Objective: To evaluate nutrient intake from dietary sources for 95 pregnant women enrolled in the Special Supplemental Program for Women, Infants, and Children (WIC).
Subjects/setting: Women were recruited from Minneapolis and St Paul area WIC clinics between January and June 1999. Based on estimates from the WIC clinics, the study was described to 159 (63%) of the 251 potentially eligible women. Of these 159 women, 107 (67%) completed the in-person interview. Ninety-five (89%) were included in the nutrition analysis.
Methods: Each woman completed a 1-hour in-person interview that included a questionnaire, anthropometric measurements, and a venous blood sample. A shortened Block 98 food frequency questionnaire was used to assess dietary intake. Serum ferritin was measured for 86 women. Means, medians, and standard deviations of dietary intake were explored as well as body mass index distributions. Additionally, the percentage of women consuming less than two thirds of the recommended dietary allowance (RDA) for certain nutrients was calculated.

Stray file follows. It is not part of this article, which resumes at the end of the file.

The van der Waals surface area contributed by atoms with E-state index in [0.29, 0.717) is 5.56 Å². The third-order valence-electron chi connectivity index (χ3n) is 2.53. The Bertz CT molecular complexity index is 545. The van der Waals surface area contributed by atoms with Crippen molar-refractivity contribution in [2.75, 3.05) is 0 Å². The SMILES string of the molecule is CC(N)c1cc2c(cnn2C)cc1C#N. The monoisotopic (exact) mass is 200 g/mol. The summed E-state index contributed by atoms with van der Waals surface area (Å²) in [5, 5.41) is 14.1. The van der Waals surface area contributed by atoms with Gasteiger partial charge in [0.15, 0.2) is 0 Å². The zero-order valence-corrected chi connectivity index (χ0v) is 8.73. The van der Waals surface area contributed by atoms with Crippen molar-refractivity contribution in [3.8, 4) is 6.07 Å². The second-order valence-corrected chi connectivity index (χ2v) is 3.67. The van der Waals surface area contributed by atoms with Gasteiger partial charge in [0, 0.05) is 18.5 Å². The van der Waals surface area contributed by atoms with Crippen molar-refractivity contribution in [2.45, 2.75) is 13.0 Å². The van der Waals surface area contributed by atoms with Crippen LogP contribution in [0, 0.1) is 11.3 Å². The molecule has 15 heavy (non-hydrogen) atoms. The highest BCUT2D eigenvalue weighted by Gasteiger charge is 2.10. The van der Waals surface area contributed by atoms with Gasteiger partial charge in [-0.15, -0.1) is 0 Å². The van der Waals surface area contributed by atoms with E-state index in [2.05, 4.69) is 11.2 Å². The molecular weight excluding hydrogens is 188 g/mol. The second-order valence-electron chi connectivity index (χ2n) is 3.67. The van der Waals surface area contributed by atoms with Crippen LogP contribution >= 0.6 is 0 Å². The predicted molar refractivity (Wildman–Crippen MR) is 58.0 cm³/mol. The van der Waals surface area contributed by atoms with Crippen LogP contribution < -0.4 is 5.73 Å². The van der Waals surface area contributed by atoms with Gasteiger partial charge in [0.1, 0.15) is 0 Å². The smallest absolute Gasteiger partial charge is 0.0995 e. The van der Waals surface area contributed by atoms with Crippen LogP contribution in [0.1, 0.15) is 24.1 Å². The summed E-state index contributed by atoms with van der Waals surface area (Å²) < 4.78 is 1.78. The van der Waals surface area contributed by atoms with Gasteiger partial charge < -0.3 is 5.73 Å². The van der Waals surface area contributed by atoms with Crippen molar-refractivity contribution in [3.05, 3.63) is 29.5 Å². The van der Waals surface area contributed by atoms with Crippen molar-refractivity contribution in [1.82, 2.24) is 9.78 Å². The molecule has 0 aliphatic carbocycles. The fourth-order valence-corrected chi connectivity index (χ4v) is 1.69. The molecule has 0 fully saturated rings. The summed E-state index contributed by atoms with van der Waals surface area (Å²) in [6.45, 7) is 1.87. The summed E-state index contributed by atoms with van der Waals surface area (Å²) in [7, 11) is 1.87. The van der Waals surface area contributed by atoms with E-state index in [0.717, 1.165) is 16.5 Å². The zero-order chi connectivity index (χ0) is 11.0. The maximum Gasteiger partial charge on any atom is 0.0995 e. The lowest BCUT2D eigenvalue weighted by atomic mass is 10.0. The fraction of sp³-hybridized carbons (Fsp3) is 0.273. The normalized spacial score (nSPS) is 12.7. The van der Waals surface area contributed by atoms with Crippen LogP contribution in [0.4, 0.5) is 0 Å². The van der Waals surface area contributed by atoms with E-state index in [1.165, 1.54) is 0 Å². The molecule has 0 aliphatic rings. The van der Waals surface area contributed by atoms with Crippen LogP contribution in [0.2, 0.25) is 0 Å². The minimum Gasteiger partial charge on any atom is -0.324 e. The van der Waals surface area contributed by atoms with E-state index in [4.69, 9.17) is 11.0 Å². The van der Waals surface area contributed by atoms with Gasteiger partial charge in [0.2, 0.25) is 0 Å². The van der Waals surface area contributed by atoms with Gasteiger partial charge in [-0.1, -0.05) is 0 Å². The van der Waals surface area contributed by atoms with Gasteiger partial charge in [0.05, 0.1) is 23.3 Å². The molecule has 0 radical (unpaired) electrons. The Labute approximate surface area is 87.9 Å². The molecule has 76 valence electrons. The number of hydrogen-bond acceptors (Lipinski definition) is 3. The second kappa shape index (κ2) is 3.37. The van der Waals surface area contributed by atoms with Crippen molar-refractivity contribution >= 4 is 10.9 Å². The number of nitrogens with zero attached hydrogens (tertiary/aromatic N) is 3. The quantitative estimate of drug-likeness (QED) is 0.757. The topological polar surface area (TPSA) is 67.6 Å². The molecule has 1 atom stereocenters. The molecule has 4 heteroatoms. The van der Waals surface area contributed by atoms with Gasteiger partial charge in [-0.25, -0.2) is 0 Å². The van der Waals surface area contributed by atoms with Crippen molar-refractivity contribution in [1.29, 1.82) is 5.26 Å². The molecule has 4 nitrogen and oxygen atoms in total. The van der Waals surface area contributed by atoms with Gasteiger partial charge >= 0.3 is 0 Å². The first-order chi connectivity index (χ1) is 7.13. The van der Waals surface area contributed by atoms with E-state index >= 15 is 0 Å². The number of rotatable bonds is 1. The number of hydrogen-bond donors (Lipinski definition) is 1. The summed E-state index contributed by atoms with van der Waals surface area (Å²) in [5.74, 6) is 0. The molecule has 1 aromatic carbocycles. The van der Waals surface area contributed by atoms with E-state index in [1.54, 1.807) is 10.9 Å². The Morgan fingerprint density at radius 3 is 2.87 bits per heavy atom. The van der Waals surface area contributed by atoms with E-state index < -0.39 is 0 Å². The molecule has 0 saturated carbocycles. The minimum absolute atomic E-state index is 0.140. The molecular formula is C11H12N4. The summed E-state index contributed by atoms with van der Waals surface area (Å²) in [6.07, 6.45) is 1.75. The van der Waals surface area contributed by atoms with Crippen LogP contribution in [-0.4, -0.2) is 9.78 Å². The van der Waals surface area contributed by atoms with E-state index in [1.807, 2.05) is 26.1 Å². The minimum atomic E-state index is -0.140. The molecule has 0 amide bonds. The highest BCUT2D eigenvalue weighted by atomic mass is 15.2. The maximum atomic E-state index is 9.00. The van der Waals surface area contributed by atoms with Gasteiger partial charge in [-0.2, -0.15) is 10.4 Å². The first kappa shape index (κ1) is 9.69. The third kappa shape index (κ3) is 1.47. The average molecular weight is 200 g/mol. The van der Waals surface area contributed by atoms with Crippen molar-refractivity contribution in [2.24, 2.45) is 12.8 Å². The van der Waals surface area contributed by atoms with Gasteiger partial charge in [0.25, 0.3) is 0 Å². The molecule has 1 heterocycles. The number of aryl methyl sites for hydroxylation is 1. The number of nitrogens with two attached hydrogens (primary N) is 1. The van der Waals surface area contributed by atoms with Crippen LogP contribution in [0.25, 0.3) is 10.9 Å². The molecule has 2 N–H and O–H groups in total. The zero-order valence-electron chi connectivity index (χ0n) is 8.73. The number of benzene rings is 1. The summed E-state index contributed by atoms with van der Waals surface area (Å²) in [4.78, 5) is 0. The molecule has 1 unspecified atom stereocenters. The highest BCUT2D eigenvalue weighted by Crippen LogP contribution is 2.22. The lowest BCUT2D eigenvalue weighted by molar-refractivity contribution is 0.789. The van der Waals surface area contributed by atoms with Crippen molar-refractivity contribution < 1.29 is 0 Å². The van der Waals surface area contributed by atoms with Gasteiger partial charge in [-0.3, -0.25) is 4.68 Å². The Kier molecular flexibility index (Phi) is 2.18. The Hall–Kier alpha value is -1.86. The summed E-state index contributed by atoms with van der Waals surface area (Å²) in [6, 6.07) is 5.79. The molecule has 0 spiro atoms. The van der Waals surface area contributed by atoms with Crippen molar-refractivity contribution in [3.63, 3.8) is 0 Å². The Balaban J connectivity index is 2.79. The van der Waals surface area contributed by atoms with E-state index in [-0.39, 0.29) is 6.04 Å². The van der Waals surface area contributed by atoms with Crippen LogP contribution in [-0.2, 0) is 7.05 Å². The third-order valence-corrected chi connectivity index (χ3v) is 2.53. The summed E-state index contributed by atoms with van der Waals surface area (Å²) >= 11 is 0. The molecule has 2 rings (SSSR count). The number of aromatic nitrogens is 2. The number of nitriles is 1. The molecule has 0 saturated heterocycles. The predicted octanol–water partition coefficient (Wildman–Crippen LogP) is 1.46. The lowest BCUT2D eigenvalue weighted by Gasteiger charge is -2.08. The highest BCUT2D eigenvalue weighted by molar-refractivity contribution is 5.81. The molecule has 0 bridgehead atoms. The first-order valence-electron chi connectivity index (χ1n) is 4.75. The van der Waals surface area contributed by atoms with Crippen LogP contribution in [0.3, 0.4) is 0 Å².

Results: Overall, the women reported consuming only 85% of the RDA for energy. The average percentage of energy from fat was higher than recommended (37% vs 30%). The most notable nutrient shortfall was iron; 90% of the women reported consuming less than 2/3 of the RDA. Additionally, serum ferritin analysis classified 22% of the women with iron-deficiency anemia (<12 mg/L).
Conclusions: Interventions should be designed to decrease fat consumption and increase iron intake among pregnant WIC participants to meet dietary recommendations.